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Article
Nature Structural Biology  10, 204 - 211 (2003)
Published online: 18 February 2003; | doi:10.1038/nsb902

Product-assisted catalysis in base-excision DNA repair

J. Christopher Fromme1, Steven D. Bruner2, 3, Wei Yang2, Martin Karplus2 & Gregory L. Verdine1, 2

1  Department of Molecular and Cellular Biology, Harvard University, Cambridge, Massachusetts 02138, USA.

2  Department of Chemistry and Chemical Biology, Harvard University, Cambridge, Massachusetts 02138, USA.

3  Present address: Department of Biological Chemistry and Molecular Pharmacology, Harvard Medical School, Boston, Massachusetts 02115, USA.

Correspondence should be addressed to Gregory L. Verdine verdine@chemistry.harvard.edu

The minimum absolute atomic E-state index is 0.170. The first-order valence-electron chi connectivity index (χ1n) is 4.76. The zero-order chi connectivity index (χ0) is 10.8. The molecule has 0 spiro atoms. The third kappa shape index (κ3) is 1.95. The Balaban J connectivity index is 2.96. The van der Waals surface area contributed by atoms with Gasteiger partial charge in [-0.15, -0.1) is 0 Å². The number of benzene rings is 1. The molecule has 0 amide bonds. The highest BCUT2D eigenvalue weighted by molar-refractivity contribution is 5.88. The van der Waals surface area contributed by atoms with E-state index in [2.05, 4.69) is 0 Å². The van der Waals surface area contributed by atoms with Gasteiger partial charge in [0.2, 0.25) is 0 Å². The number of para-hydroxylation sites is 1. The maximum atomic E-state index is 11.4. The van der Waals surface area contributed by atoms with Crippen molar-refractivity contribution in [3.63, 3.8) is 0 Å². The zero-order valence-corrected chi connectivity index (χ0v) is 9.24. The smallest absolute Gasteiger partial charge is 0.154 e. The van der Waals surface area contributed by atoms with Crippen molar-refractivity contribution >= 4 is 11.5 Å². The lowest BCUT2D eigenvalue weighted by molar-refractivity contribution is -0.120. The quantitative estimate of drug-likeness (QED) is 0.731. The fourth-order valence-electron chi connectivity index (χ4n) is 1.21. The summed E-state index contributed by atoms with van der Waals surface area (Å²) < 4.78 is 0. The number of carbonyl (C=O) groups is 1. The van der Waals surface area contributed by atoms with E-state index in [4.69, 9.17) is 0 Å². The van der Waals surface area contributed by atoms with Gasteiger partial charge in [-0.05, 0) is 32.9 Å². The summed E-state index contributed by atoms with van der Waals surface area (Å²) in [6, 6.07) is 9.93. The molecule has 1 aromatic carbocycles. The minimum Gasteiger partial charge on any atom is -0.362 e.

Most spontaneous damage to bases in DNA is corrected through the action of the base-excision DNA repair pathway. Base excision repair is initiated by DNA glycosylases, lesion-specific enzymes that intercept aberrant bases in DNA and catalyze their excision. How such proteins accomplish the feat of catalyzing no fewer than five sequential reaction steps using a single active site has been unknown. To help answer this, we report the structure of a trapped catalytic intermediate in DNA repair by human 8-oxoguanine DNA glycosylase. This structure and supporting biochemical results reveal that the enzyme sequesters the excised lesion base and exploits it as a cofactor to participate in catalysis. To our knowledge, the present example represents the first documented case of product-assisted catalysis in an enzyme-catalyzed reaction.

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Nature Structural & Molecular Biology
ISSN: 1545-9993
EISSN: 1545-9985
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